A mahatma is not subject to any of the dangers, ills or limitations prevailing in the physical or psychic or mental worlds, in any sense which these terms imply. Yet he may be affected by his very knowledge resulting from his great degree of attainment. He is immortal and not subject to the changes of the lower worlds; desire as such has no part in him; he is beyond the requirements of thought and the processes of thinking; he is knowledge. He knows his power, and the idea of power is so strong in him that there may develop from it egoism or egotism. Egoism carried to the extreme results in his seeing himself as God through all the worlds. Egotism ultimately results in being conscious of I as the only I or being. The power of egotism may be so great as to cut off all the worlds and then he is conscious of nothing else but himself.
Throughout the manifested worlds there are two things which are with humanity through all its transformations and attainments. They follow and inevitably conquer each unit of humanity unless such unit conquers and uses them. These two things are by man called time and space.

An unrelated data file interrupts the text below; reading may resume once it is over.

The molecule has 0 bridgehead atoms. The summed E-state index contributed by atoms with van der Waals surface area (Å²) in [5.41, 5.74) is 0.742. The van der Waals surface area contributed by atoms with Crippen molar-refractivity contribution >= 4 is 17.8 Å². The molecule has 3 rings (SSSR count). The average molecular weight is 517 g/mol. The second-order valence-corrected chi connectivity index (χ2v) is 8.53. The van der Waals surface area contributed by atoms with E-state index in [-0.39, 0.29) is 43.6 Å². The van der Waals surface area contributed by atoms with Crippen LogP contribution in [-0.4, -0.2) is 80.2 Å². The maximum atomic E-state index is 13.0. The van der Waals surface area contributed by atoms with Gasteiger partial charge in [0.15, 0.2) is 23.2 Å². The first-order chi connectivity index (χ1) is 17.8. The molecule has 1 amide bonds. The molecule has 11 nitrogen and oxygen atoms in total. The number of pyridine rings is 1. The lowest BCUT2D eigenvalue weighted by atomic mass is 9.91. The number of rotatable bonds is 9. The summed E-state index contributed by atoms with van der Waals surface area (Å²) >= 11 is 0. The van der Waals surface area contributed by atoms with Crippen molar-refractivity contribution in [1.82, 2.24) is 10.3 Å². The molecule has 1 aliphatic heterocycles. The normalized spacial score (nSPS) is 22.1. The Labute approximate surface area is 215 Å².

Time is the change of the ultimate particles of matter in their relationship to each other, as matter flows through the worlds in its coming and going. Matter is dual. Matter is spirit-matter. Matter is materialized spirit. Spirit is spiritualized matter. Space is the sameness in the one. In this sameness are continued the manifested worlds and in it the operations of time are performed. Failure to conquer time results in death in that world in which the individual unit of humanity is acting. Difference in time in the different worlds is difference in the changes of the matter of each of these worlds. Time is overcome in any of the worlds when one strikes a balance between the opposites in the spirit-matter in that world. When one strikes the balance between the particles of time or matter, the change of matter, time, stops for him. When change ceases, time is conquered. But if time is not conquered when the balance should be struck then the change called death takes place, and man departs from the world in which he has been acting and retreats to another world. As time is not conquered in the world of retreat, death again conquers. So the individual unit passes from the physical body through the psychic and often to its heaven world, but always back again to the physical world, constantly confronted by time and overtaken by death, which forces it from world to world if he has failed to strike the balance in time.